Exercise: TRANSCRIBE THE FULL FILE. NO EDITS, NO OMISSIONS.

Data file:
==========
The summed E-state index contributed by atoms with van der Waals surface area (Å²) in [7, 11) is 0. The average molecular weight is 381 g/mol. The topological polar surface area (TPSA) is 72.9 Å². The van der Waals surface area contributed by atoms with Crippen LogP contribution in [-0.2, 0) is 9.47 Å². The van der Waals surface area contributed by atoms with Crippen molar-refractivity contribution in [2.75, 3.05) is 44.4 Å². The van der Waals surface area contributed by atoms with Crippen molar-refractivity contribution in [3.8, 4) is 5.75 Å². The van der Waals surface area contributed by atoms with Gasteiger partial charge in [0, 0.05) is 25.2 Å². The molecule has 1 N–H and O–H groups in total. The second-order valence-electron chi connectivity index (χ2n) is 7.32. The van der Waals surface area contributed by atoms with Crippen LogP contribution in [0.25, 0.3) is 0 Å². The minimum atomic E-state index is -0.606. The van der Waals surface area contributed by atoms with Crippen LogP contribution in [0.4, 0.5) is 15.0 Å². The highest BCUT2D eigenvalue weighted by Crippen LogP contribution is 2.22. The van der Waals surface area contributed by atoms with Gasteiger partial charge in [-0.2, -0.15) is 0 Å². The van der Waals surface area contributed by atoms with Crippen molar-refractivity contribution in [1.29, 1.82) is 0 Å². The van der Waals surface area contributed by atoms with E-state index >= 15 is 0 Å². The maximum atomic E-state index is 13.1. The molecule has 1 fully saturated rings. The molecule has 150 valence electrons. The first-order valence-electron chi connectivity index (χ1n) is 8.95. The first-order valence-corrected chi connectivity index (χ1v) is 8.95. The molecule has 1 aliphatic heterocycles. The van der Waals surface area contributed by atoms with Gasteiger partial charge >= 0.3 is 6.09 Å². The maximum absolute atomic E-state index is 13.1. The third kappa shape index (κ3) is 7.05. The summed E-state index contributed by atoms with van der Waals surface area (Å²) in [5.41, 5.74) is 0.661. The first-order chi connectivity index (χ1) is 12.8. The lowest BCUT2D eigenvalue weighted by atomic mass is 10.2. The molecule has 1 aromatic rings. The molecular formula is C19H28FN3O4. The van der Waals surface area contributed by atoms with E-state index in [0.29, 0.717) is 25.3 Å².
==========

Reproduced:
The summed E-state index contributed by atoms with van der Waals surface area (Å²) in [7, 11) is 0. The average molecular weight is 381 g/mol. The topological polar surface area (TPSA) is 72.9 Å². The van der Waals surface area contributed by atoms with Crippen LogP contribution in [-0.2, 0) is 9.47 Å². The van der Waals surface area contributed by atoms with Crippen molar-refractivity contribution in [2.75, 3.05) is 44.4 Å². The van der Waals surface area contributed by atoms with Crippen molar-refractivity contribution in [3.8, 4) is 5.75 Å². The van der Waals surface area contributed by atoms with Gasteiger partial charge in [0, 0.05) is 25.2 Å². The molecule has 1 N–H and O–H groups in total. The second-order valence-electron chi connectivity index (χ2n) is 7.32. The van der Waals surface area contributed by atoms with Crippen LogP contribution in [0.25, 0.3) is 0 Å². The minimum atomic E-state index is -0.606. The van der Waals surface area contributed by atoms with Crippen LogP contribution in [0.4, 0.5) is 15.0 Å². The highest BCUT2D eigenvalue weighted by Crippen LogP contribution is 2.22. The van der Waals surface area contributed by atoms with Gasteiger partial charge in [-0.2, -0.15) is 0 Å². The van der Waals surface area contributed by atoms with Crippen molar-refractivity contribution in [1.29, 1.82) is 0 Å². The van der Waals surface area contributed by atoms with E-state index >= 15 is 0 Å². The maximum atomic E-state index is 13.1. The molecule has 1 fully saturated rings. The molecule has 150 valence electrons. The first-order valence-electron chi connectivity index (χ1n) is 8.95. The first-order valence-corrected chi connectivity index (χ1v) is 8.95. The molecule has 1 aliphatic heterocycles. The van der Waals surface area contributed by atoms with Gasteiger partial charge >= 0.3 is 6.09 Å². The maximum absolute atomic E-state index is 13.1. The third kappa shape index (κ3) is 7.05. The summed E-state index contributed by atoms with van der Waals surface area (Å²) in [5.41, 5.74) is 0.661. The first-order chi connectivity index (χ1) is 12.8. The lowest BCUT2D eigenvalue weighted by atomic mass is 10.2. The molecule has 1 aromatic rings. The molecular formula is C19H28FN3O4. The van der Waals surface area contributed by atoms with E-state index in [0.29, 0.717) is 25.3 Å².